My apologies to Carol Ann, but it's been a long time a'comin. Almost forty years, in fact (well, 39 and 5/6ths years, peep the date below)...
Yessirreee, ma'am! It's release day for my second novel, Our Own Precious Places! You can purchase a copy online by clicking here, BUT if you're a local yokel, it's also available beginning tomorrow at Wordsmith Bookshoppe in Galesburg, or at the Colony Store in historic Bishop Hill. I'm a big believer in keeping the monies as local as possible, when possible! All you gots to do is give them a call and they'll get you set up with a pretty damn good time, if I do say so myself (all book-related though - don't be asking for anything else on my watch, mmmkay?)
Here's the nickel synopsis of Our Own Precious Places:
There are places where we’ve all left pieces of ourselves behind. Memories either bloom to burst like the plum tree did for so many years or fester all quiet in a dark place. Cuz so much depends on sunlight, don’t it?
Our place is what ground us; it is what we come home to. It can also confine us, ultimately preventing us from becoming our best selves. Set in rural Illinois and voiced by seven different protagonists, Our Own Precious Places explores this dichotomy of place - how it both comforts and constrains us. It delves into the lives of the Owens family as they grapple with the ordinary events that make up a life, and shows how one act of violence can shake a family down to its very roots.
Viola, the matriarch, opens the narrative with how she met her husband Frank, and how each of her six children were born into their proper places in her family. In turn, from youngest to oldest, Viola’s children - Nellie, Teeny, Chester, John Robert, Alma and Margaret - tell their stories of how they came to find their own places in this family and in the state of Illinois, amidst the turmoils of war and lies and infidelity and heartache. Viola returns at the end to lay bare an old secret that will rock the foundation of the family and forever alter what it truly means to find a place of one’s own amidst the calamity of being human, even in a quiet place where cornstalks outnumber humans, a thousand to one.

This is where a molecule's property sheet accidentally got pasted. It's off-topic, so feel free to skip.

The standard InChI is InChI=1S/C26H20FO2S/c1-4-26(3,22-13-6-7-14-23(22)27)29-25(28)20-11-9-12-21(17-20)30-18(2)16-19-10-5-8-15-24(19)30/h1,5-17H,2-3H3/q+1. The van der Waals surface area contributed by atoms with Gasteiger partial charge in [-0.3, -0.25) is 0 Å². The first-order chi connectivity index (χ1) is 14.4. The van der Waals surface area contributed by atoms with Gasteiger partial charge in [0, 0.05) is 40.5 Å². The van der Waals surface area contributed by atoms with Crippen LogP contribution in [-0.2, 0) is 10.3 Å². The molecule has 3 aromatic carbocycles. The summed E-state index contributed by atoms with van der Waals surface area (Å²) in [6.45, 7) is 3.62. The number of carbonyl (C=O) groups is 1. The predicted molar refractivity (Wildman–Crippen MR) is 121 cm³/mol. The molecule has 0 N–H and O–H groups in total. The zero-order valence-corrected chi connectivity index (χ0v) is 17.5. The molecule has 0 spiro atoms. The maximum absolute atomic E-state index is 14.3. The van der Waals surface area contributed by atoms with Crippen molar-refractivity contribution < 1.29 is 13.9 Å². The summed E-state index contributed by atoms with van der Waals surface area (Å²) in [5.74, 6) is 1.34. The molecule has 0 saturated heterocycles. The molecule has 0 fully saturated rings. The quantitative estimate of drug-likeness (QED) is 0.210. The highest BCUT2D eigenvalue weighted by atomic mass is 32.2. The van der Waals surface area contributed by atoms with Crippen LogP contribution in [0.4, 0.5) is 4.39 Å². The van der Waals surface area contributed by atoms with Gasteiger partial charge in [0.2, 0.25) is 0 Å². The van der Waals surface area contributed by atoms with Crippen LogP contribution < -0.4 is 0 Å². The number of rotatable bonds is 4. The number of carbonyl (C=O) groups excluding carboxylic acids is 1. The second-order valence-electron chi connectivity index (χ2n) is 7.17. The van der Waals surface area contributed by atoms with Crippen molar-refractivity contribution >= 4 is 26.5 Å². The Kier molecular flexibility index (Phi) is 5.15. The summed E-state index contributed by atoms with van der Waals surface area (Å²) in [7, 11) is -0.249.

All of that to say - it's about a family that's got plenty o' problems. Sounds relatable, amirite? Makes life - and literature - more interesting, at any rate. Like Tolstoy wrote, All happy families are alike; each unhappy family is unhappy in its own way. Ole Leo would know - he and the missus had THIRTEEN kids.
Tolstoy at age 35... (probably not, but that's what I'd look like at that age with a baker's dozen of children - honestly, I'm not that far off now, except his beard is longer)
So pick up or reserve your copy of Our Own Precious Places today (or tomorrow, if you've got lots of laundry to do, like me - I won't judge, promise). Enjoy - and don't forget to leave a review on your favorite book-nerd platform!
(Thanks to Dad for the 43-year-old photo - bonus points if you noticed that I'm wearing a Fighting Illini t-shirt!)
Gracias, danke, thank YOU as always, for reading and reading well!